The Art of Getting By

Life is exceptionally good at hurling challenges at us— some minute, others massive. Gradually, we feel our way through the ups and the downs. If we’re lucky, we master the art of getting by.

Driving along the Salt River road with the car windows hazed-over by the cold, I almost didn’t notice them. The mother and child stood on the roadside, well-dressed and hitching a ride with the assured posture of royalty. The schoolgirl’s palms were pressed together as if in prayer, her eyes soundlessly pleaded for a ride.‘The pair looks like something out of a movie,’ was my first thought. And then, ‘Mum, stop the car!’ They climbed in and we passed time with cursory conversation, remarking the brutal winter weather. Then I asked, “Where do you live?” In all my time living in Knysna, I had never seen Lynda Gussenhoven or her daughter Raven. “We’re squatting in an old farmhouse,” came the sprightly answer from the back seat. Just like that, I was lost for words. Seconds of pensive silence felt like hours crumbling under the weight of the suddenly heavy air. The standard, “Oh, how nice,” or “the views must be lovely,” just didn’t cut it. I felt helpless. Fortunately, my mother came to the rescue. I cannot recall her exact words, however, I do remember feeling relieved as my wind pipes reopened, and I was no longer mute. 

In the days that followed, I began to assemble the fragments I had learned about the family into a narrative I could attempt to wrap my head around. There were far too many questions I did not yet have answers to. Without knowing their full story preconceptions of who they were, and where they had come from began to form. As time passed, the Gussenhoven family crept into my heart and that of my own family’s. Lynda was forthright in sharing stories of her past with us; she explained how she had moved away from a nearby town in order to escape an abusive husband. She explained, “I had nowhere else to go. I tried welfare services but they had nowhere for me to stay.” Driving Raven to school became routine, during this time I learned that Lynda used her home as a shelter for homeless and people struggling with drug addiction. Although the farmhouse had no electricity or running water, they made ends meet and helped others in every way they could. By just speaking with the Gussenhovens, I encountered the inexplicable detriment of my own preconception. The fact of the matter is, that we are all convinced of certain certainties. This is why we perpetually stereotype. This is why we frequently misjudge others. This is why, when I asked Lynda what it was like being homeless, she would say, “As soon as you’re homeless, people treat you differently. Completely, totally and utterly differently.” It was my wakeup call.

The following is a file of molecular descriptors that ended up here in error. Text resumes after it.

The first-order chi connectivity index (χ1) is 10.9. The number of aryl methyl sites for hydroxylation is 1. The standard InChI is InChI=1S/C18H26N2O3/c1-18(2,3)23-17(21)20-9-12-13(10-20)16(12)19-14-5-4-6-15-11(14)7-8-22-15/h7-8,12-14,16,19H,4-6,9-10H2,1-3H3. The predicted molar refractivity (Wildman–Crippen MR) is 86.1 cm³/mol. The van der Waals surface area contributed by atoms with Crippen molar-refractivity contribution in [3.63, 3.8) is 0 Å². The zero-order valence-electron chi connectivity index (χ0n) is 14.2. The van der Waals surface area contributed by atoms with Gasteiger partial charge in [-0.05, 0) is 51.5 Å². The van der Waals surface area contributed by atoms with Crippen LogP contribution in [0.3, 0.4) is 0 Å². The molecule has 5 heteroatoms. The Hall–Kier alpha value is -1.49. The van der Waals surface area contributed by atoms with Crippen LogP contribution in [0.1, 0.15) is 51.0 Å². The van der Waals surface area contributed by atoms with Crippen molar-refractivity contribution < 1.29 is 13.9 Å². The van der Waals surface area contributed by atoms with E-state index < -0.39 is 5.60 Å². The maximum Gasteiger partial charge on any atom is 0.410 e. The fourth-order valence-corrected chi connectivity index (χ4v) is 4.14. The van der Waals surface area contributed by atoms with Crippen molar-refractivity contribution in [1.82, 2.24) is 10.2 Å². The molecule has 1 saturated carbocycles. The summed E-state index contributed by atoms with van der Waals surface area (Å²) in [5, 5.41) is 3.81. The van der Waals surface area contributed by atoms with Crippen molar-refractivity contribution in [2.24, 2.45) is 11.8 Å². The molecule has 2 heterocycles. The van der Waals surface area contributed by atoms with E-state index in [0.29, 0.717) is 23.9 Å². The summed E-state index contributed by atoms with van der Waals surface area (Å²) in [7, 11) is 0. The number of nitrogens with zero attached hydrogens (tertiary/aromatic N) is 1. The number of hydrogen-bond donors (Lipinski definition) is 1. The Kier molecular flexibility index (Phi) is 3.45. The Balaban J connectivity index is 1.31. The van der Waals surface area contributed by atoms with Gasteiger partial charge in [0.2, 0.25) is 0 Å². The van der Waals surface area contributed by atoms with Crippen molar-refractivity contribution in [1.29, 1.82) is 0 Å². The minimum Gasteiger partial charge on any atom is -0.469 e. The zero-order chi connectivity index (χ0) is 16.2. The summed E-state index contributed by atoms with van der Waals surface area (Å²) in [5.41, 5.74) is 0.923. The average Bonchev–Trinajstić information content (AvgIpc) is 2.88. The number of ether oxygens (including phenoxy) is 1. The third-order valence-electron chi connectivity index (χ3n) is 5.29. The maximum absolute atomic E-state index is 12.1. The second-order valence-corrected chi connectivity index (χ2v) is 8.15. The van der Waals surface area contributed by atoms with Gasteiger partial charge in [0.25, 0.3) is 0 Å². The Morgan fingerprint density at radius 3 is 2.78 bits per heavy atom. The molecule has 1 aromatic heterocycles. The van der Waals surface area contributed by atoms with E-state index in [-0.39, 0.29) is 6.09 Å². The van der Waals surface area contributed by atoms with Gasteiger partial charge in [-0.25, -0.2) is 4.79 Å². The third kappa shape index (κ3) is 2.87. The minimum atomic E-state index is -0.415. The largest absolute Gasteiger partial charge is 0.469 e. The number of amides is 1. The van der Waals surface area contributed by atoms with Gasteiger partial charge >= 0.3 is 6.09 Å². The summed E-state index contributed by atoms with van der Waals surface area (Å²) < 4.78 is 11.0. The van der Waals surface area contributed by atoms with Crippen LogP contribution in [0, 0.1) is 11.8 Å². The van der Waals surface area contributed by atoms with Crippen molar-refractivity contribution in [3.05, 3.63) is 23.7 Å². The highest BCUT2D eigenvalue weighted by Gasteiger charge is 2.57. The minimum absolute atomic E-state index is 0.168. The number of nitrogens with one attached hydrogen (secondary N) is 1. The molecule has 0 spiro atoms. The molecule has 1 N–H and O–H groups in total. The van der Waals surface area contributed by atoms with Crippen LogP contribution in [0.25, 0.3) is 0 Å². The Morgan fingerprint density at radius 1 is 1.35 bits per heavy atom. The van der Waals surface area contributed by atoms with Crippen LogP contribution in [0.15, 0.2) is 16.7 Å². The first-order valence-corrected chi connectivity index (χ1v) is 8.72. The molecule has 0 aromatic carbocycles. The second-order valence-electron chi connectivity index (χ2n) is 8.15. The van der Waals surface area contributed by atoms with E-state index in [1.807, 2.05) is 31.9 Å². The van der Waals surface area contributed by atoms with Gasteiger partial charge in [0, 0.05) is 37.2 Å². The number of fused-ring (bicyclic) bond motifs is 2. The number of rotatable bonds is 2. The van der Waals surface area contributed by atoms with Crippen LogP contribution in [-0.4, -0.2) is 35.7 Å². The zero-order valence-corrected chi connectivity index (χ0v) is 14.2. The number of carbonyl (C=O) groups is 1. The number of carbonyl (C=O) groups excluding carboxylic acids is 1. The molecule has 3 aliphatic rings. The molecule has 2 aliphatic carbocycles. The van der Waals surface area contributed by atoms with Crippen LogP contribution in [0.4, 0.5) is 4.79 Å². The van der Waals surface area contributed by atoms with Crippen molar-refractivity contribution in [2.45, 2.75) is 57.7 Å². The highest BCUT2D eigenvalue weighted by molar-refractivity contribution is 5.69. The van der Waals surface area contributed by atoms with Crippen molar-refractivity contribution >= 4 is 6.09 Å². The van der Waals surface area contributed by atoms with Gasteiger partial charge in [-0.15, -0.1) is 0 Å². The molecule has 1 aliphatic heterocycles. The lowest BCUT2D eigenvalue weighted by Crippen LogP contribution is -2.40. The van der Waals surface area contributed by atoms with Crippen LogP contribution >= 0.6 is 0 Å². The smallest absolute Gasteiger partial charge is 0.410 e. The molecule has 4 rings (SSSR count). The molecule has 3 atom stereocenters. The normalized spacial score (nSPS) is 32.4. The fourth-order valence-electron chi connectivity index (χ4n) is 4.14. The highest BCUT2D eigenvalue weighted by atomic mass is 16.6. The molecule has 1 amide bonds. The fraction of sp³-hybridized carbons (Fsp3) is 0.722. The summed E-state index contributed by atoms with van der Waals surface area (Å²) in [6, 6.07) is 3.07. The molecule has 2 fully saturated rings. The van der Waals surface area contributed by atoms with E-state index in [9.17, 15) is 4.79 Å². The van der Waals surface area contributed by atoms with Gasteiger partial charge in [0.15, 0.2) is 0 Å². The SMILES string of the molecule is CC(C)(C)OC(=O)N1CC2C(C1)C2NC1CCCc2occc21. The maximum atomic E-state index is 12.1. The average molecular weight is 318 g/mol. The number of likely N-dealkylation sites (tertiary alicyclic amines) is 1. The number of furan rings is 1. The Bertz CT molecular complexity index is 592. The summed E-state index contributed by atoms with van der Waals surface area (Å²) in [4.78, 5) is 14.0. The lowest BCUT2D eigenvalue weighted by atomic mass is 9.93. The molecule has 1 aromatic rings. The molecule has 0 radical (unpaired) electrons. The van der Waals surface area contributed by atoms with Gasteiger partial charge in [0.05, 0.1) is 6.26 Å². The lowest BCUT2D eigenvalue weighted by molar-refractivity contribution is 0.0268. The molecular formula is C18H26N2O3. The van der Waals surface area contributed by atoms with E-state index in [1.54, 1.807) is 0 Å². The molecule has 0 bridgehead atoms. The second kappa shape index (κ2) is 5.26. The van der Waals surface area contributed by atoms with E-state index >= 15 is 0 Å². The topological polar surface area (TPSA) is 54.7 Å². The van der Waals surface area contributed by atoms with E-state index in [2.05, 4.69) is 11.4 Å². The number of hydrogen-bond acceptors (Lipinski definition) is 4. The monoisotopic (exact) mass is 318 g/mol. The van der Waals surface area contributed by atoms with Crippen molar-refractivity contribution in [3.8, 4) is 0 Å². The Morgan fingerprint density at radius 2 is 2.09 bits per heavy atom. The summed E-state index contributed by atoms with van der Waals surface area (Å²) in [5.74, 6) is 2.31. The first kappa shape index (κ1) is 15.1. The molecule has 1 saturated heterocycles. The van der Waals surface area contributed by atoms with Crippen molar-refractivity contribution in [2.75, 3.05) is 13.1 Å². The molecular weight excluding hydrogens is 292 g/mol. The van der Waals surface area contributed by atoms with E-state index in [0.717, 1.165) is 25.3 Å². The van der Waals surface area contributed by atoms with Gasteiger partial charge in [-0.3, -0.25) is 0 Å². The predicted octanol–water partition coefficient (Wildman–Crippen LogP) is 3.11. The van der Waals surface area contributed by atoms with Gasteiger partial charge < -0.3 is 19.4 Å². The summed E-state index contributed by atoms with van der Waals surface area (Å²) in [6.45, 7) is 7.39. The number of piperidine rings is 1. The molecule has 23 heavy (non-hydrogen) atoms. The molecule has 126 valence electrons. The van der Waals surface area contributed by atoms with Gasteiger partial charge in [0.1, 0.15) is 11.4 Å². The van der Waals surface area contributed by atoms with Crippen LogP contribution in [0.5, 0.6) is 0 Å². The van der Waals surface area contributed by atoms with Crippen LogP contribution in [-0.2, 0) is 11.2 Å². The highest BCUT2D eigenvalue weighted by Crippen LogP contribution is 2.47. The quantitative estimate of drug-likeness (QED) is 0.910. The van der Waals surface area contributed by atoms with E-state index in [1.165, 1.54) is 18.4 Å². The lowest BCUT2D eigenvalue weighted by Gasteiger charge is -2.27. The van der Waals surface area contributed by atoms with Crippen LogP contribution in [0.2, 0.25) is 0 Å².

A while later I interviewed a spirited, but bed-ridden Lynda. She had fallen on crooked stairs the day before and had broken three ribs. Nevertheless, she agreed to talk with me; she recounted the happenings of the previous night. She explained how the Public Hospital had rashly discharged her, providing the bare minimum clinical care. The way the nurses had treated her was shocking. A nurse had scripted, “she’s homeless, that’s why she wants to stay in the hospital.” It was “bullshit,” Lynda said, and I agreed. She was discharged in the early hours, but the hospital refused to drive her back home in an ambulance. They wouldn’t even allow Louis, Lynda’s partner, to borrow a wheelchair to wheel her to the closest bus stop. Eventually they found a discarded shopping cart. Lynda described the agony of  “every bump and rattle,” as Louis pushed her back home in it. 

Lynda, Louis, and Raven

 

We learn the art of getting by based on an unspoken rulebook. According to Lynda, being jobless or homeless simply opens up a new set of rules. “Firstly, when you wake up in the morning you have to think of ten plans to feed your family for the day. You can’t just think of one thing—oh, I’m going to go to town and beg; there’s places in this town that you can’t go beg.” Lynda went on to explain how if she is in need of something, she asks multiple people for the same thing, “It’s just the way you have to think; at least one of them will come through.”  She explained an analogy that she uses in her daily life, “I always say: there can be four sides to a box. But if you look at it in three dimensions, there are always more than four sides!” In short: if you can’t go through, go around. 

Getting by is the capacity to learn from and adjust to the circumstances in front of you. At first, Lynda’s honesty had scared me, but I came to realise that she possessed something many people lack: Resilience to look truth right in the face—be it her own truths, or those of others. Essentially, all we can do is attempt to grasp the complexity of those around us, their individual paradigms or hardships, as we learn the Art of Getting By in our own world.

Lynda and Raven

 

Image Credit: Author